Diversity/Careers in Engineering & Information Technology



August/September 2011

Diversity/Careers August/September 2011 Issue

Native Americans
ChEs & EnvEs
Medical devices
Business intelligence
Defense contractors
Great Minds in STEM
Grace Hopper
PhD Project

WBEs in technology
News & Views
WBENC connections
Regional roundup
Supplier diversity

Diversity in action
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Telephonics AOptix Technologies
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Society news

Great Minds in STEM conference focuses on the future

The theme is ACT!: Advancing the Culture of Technology

When crowds gather for the Great Minds in STEM annual conference and Hispanic Engineer National Achievement Awards Corp (GMiS/HENAAC) event in Florida this fall, the focus will be not on a particular skill or career path, but on the development of a culture that leads young people to success in science, technology, engineering and math (STEM).

Conference organizers note that many young Latinos have never had role models to provide an example of a successful career in STEM. That means too many bright kids never think about trying for careers in the field.

Setting the stage to change that mindset is the prime goal of this year's event. "Advancing the culture of technology" will be the theme when the conference convenes October 6-8 in Lake Buena Vista, FL.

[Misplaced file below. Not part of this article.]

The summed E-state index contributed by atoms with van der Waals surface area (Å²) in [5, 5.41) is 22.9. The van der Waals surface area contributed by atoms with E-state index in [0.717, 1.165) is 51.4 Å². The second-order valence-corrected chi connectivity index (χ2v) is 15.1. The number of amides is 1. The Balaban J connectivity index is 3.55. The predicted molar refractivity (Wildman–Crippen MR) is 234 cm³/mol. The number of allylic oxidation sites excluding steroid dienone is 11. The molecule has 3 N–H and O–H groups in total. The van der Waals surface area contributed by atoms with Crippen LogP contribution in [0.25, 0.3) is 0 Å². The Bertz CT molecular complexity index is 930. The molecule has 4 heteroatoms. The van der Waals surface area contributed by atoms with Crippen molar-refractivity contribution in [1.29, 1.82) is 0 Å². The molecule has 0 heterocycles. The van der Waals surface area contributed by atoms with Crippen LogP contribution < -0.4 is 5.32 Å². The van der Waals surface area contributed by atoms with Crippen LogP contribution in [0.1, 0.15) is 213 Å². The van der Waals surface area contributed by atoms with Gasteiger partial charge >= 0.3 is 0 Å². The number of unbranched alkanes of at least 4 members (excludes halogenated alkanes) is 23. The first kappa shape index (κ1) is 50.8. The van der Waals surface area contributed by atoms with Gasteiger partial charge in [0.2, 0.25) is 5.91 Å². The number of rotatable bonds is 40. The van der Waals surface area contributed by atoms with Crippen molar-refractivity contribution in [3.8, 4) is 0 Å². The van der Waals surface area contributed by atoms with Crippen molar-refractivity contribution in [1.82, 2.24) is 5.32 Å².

Key events
Of course the conference will include many of the familiar events and activities long-time participants have come to expect, including a sizeable list of awards and recognitions presented over the course of the conference.

Some awards are presented at the Department of Defense recognition luncheon, where top Hispanic military cadets and ROTC university students are applauded and Viva! Technology competition prize winners are announced.

The STEM award winners tribute breakfast recognizes other technology pros with awards in categories of diversity; community service; most promising engineer, grad and undergrad; most promising scientist, grad and undergrad; and education. And the gala awards show that closes the conference finishes off the list of top technology leaders.

The technical poster competition gives STEM students an opportunity to showcase their technical writing and research skills, and the student career fair lunch offers companies a chance to showcase the opportunities they have for students preparing to enter their fields.